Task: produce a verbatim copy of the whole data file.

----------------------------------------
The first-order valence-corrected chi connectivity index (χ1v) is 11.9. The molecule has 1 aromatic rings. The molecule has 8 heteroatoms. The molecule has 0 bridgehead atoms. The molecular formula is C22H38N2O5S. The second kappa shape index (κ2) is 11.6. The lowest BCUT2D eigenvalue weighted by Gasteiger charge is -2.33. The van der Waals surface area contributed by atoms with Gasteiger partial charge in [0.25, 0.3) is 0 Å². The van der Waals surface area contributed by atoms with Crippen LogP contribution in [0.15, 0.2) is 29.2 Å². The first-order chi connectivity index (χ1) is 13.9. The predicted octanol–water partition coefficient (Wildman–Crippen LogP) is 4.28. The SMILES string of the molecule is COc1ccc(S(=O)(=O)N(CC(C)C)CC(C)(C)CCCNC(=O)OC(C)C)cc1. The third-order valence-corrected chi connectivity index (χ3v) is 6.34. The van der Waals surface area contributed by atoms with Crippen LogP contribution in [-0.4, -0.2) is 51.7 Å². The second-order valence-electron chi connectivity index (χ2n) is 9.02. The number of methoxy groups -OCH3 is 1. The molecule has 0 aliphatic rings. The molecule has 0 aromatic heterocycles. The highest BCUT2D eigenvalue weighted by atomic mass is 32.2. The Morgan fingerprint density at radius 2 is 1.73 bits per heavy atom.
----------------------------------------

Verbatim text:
The first-order valence-corrected chi connectivity index (χ1v) is 11.9. The molecule has 1 aromatic rings. The molecule has 8 heteroatoms. The molecule has 0 bridgehead atoms. The molecular formula is C22H38N2O5S. The second kappa shape index (κ2) is 11.6. The lowest BCUT2D eigenvalue weighted by Gasteiger charge is -2.33. The van der Waals surface area contributed by atoms with Gasteiger partial charge in [0.25, 0.3) is 0 Å². The van der Waals surface area contributed by atoms with Crippen LogP contribution in [0.15, 0.2) is 29.2 Å². The first-order chi connectivity index (χ1) is 13.9. The predicted octanol–water partition coefficient (Wildman–Crippen LogP) is 4.28. The SMILES string of the molecule is COc1ccc(S(=O)(=O)N(CC(C)C)CC(C)(C)CCCNC(=O)OC(C)C)cc1. The third-order valence-corrected chi connectivity index (χ3v) is 6.34. The van der Waals surface area contributed by atoms with Crippen LogP contribution in [-0.4, -0.2) is 51.7 Å². The second-order valence-electron chi connectivity index (χ2n) is 9.02. The number of methoxy groups -OCH3 is 1. The molecule has 0 aliphatic rings. The molecule has 0 aromatic heterocycles. The highest BCUT2D eigenvalue weighted by atomic mass is 32.2. The Morgan fingerprint density at radius 2 is 1.73 bits per heavy atom.